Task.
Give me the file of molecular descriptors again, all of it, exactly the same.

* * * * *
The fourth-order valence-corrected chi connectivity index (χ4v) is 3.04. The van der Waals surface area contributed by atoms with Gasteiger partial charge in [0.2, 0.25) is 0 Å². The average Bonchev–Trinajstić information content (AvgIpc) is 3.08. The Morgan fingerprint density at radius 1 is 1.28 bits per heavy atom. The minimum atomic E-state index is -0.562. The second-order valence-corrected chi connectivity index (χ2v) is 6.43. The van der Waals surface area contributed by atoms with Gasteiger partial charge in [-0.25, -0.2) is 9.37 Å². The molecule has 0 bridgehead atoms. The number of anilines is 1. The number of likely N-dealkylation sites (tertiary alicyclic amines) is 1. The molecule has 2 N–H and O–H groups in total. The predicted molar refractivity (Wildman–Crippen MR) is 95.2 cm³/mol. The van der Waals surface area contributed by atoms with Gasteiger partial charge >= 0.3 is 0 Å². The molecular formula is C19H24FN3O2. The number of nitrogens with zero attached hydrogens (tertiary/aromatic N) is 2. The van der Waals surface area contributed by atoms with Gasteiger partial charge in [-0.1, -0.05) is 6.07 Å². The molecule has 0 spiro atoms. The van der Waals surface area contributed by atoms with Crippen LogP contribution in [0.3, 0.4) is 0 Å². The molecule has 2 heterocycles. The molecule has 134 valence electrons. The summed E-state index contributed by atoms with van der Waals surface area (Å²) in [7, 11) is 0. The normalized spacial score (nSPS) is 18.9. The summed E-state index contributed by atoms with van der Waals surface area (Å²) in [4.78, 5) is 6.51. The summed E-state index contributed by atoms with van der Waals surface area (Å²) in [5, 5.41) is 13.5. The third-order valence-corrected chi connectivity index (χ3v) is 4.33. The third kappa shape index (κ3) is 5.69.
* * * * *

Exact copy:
The fourth-order valence-corrected chi connectivity index (χ4v) is 3.04. The van der Waals surface area contributed by atoms with Gasteiger partial charge in [0.2, 0.25) is 0 Å². The average Bonchev–Trinajstić information content (AvgIpc) is 3.08. The Morgan fingerprint density at radius 1 is 1.28 bits per heavy atom. The minimum atomic E-state index is -0.562. The second-order valence-corrected chi connectivity index (χ2v) is 6.43. The van der Waals surface area contributed by atoms with Gasteiger partial charge in [-0.25, -0.2) is 9.37 Å². The molecule has 0 bridgehead atoms. The number of anilines is 1. The number of likely N-dealkylation sites (tertiary alicyclic amines) is 1. The molecule has 2 N–H and O–H groups in total. The predicted molar refractivity (Wildman–Crippen MR) is 95.2 cm³/mol. The van der Waals surface area contributed by atoms with Gasteiger partial charge >= 0.3 is 0 Å². The molecular formula is C19H24FN3O2. The number of nitrogens with zero attached hydrogens (tertiary/aromatic N) is 2. The van der Waals surface area contributed by atoms with Gasteiger partial charge in [-0.1, -0.05) is 6.07 Å². The molecule has 0 spiro atoms. The van der Waals surface area contributed by atoms with Crippen LogP contribution in [0.3, 0.4) is 0 Å². The molecule has 2 heterocycles. The molecule has 134 valence electrons. The summed E-state index contributed by atoms with van der Waals surface area (Å²) in [7, 11) is 0. The normalized spacial score (nSPS) is 18.9. The summed E-state index contributed by atoms with van der Waals surface area (Å²) in [4.78, 5) is 6.51. The summed E-state index contributed by atoms with van der Waals surface area (Å²) in [5, 5.41) is 13.5. The third-order valence-corrected chi connectivity index (χ3v) is 4.33. The third kappa shape index (κ3) is 5.69.